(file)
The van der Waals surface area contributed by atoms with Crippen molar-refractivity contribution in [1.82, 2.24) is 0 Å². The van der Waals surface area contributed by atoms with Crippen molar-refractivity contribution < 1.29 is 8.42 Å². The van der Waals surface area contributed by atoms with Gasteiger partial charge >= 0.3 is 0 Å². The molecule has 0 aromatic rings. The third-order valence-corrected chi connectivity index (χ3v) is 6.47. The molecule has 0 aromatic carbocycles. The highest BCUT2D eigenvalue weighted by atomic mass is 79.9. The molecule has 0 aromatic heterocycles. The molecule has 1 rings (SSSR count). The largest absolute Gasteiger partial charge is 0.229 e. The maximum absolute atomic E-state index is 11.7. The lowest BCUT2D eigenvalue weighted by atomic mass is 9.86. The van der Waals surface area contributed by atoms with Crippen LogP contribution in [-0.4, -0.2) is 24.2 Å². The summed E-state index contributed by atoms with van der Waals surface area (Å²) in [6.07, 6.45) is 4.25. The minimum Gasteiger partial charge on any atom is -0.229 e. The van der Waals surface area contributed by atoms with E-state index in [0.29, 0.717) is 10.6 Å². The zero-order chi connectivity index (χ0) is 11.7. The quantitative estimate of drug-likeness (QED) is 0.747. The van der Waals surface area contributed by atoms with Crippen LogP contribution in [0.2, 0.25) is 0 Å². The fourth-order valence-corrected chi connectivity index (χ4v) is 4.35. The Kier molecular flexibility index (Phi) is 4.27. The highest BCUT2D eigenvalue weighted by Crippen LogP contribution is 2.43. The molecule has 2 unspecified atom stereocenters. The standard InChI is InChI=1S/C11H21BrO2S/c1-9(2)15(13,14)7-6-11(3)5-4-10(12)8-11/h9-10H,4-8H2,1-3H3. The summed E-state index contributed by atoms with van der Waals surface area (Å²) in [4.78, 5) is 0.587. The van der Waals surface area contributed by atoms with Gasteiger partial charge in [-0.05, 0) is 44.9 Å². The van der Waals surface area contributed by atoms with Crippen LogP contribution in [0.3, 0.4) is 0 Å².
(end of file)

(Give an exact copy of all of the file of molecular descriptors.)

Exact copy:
The van der Waals surface area contributed by atoms with Crippen molar-refractivity contribution in [1.82, 2.24) is 0 Å². The van der Waals surface area contributed by atoms with Crippen molar-refractivity contribution < 1.29 is 8.42 Å². The van der Waals surface area contributed by atoms with Gasteiger partial charge >= 0.3 is 0 Å². The molecule has 0 aromatic rings. The third-order valence-corrected chi connectivity index (χ3v) is 6.47. The molecule has 0 aromatic carbocycles. The highest BCUT2D eigenvalue weighted by atomic mass is 79.9. The molecule has 0 aromatic heterocycles. The molecule has 1 rings (SSSR count). The largest absolute Gasteiger partial charge is 0.229 e. The maximum absolute atomic E-state index is 11.7. The lowest BCUT2D eigenvalue weighted by atomic mass is 9.86. The van der Waals surface area contributed by atoms with Crippen LogP contribution in [-0.4, -0.2) is 24.2 Å². The summed E-state index contributed by atoms with van der Waals surface area (Å²) in [6.07, 6.45) is 4.25. The minimum Gasteiger partial charge on any atom is -0.229 e. The van der Waals surface area contributed by atoms with E-state index in [0.29, 0.717) is 10.6 Å². The zero-order chi connectivity index (χ0) is 11.7. The quantitative estimate of drug-likeness (QED) is 0.747. The van der Waals surface area contributed by atoms with Crippen LogP contribution in [0.2, 0.25) is 0 Å². The fourth-order valence-corrected chi connectivity index (χ4v) is 4.35. The Kier molecular flexibility index (Phi) is 4.27. The highest BCUT2D eigenvalue weighted by Crippen LogP contribution is 2.43. The molecule has 2 unspecified atom stereocenters. The standard InChI is InChI=1S/C11H21BrO2S/c1-9(2)15(13,14)7-6-11(3)5-4-10(12)8-11/h9-10H,4-8H2,1-3H3. The summed E-state index contributed by atoms with van der Waals surface area (Å²) in [4.78, 5) is 0.587. The van der Waals surface area contributed by atoms with Gasteiger partial charge in [-0.05, 0) is 44.9 Å². The van der Waals surface area contributed by atoms with Crippen LogP contribution in [0.3, 0.4) is 0 Å².